On or about December 17, 2015, the Gillette Company, which is wholly owned by consumer products giant, Procter and Gamble, filed a complaint in the United States District Court for the State of Delaware against the Dollar Shave Club, Inc. for patent infringement. In particular, Gillette seeks to enjoin the manufacture, use, sale and importation of any razor blades or shaving razors that would infringe one or more claims of U.S. Patent No. 6,684613.
This is a big deal if only because of the money involved and the impact it could have on the sales and profits of P&G. Razors and blades, used by both men and women, are a $3 billion global market. Dollar Shave Club has been in business since 2012 and is believed to have already captured 8% of that global market. The suit by Gillette threatens the very existence of Dollar Shave Club, at least until the expiration of the ‘513 patent in 2020.
It is safe to assume that Dollar Shave Club has been aware of the ‘513 patent for some time, and that they believe their products do not infringe the claims of the Gillette patent, or that the claims of the Gillette patent are invalid and cannot be infringed, or infringed only with impunity.
We can be reasonably confident that Gillette has also done its homework and believes just as adamantly that the claims of the ‘513 patent are valid and that the making, using, selling, importing of blades and/or razors by the Dollar Shave Club does, in fact, infringe valid patent claims.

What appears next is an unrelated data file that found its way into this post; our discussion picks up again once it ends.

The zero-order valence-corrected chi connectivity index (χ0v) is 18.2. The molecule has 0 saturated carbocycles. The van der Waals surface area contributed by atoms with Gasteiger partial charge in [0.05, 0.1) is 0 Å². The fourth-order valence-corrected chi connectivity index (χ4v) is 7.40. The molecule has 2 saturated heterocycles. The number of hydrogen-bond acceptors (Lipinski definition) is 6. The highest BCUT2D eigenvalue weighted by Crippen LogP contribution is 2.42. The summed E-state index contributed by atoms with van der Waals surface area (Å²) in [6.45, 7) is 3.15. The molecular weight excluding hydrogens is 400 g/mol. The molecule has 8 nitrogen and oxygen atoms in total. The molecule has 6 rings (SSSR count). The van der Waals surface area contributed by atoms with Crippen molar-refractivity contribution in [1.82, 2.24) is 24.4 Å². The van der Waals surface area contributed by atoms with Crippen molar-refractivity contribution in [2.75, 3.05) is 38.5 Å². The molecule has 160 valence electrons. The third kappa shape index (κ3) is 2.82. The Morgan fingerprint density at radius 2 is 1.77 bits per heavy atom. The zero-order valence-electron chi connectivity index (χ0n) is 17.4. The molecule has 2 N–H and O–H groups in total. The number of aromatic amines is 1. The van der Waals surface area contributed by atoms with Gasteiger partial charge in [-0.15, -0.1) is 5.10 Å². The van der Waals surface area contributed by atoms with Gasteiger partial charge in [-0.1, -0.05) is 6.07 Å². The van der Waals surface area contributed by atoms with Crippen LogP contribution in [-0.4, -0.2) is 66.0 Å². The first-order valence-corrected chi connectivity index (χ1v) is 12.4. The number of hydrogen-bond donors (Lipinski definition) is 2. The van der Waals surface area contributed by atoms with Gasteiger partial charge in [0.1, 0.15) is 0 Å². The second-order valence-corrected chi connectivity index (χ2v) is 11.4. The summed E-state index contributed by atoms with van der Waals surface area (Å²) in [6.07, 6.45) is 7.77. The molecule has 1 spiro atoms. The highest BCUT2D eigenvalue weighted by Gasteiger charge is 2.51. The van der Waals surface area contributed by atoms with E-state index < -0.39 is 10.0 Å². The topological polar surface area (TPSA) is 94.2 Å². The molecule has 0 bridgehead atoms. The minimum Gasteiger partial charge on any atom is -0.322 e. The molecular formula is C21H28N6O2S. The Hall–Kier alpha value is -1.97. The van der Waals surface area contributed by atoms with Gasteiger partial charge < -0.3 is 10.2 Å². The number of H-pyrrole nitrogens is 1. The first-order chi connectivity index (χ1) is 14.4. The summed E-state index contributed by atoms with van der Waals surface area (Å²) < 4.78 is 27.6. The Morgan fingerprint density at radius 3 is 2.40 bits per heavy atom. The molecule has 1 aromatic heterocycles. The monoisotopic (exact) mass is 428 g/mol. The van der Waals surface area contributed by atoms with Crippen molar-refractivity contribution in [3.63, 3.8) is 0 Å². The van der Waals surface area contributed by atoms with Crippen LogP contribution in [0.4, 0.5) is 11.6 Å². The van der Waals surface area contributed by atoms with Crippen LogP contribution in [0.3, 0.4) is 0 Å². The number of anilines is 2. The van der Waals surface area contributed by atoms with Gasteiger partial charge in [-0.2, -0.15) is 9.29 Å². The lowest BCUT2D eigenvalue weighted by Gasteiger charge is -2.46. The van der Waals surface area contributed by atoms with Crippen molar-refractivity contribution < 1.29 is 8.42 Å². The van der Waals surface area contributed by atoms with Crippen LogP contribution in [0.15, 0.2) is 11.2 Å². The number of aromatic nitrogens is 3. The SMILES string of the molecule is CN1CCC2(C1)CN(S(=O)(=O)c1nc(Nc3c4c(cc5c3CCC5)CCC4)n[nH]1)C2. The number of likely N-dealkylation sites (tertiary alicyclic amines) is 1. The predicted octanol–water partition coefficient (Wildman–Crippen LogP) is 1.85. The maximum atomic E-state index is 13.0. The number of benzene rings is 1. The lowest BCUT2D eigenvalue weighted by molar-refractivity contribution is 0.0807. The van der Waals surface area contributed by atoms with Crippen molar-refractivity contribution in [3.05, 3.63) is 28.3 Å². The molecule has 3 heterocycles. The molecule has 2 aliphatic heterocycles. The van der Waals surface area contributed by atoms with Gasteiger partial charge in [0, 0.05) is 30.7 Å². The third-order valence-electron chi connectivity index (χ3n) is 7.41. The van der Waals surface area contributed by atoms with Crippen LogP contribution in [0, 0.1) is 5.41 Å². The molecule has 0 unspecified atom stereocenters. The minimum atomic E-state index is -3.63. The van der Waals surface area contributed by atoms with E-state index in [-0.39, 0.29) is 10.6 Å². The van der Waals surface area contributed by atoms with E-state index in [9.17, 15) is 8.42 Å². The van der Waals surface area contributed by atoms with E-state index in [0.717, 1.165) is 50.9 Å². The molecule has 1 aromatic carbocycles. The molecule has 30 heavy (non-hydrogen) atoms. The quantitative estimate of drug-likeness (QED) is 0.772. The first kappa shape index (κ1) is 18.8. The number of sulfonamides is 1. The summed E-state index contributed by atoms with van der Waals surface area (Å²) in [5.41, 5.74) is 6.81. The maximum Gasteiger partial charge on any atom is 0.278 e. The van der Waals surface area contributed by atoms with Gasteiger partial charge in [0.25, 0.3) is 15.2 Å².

As part of that homework, we can be certain that Gillette has purchased Dollar Club blades, subjected them to objective scrutiny and concluded that the Dollar Shave Club blades/razors infringe at least one, if not several, of the claims of the ‘513 patent.
Claim 1 of the Gillette patent is the broadest of the patent’s 38 claims and the easiest to describe. Essentially, that claim encompasses a razor blade 10 comprising a stainless steel blade 12 with a cutting edge defined by a sharpened point and adjacent facets 22; a hard coating layer 16 made of an amorphous carbon-containing material; an overcoat layer 18 of a chromium-containing material; and, an outer layer 20 of polytetrafluoroethylene, which is a lot like Teflon. Interlayer 14 is apparently optional and is used to enhance the bonding of the hard coating layer to the steel blade. It contains another chromium-containing or niobium-containing material and is most likely present in a preferred embodiment of the razor blade.
As mentioned, supra, Shave Dollar Club has two arguments or defenses against the Gillette allegations of infringement. They can argue that their blades do not have the coatings delineated in Gillette’s claims, or they can argue that the Gillette claims are invalid. Let us concede that with today’s forensic technology, Gillette will have no difficulty demonstrating that the Dollar Shave Club blades have a coating that is arguably identical or essentially the same as the coatings described in claim 1.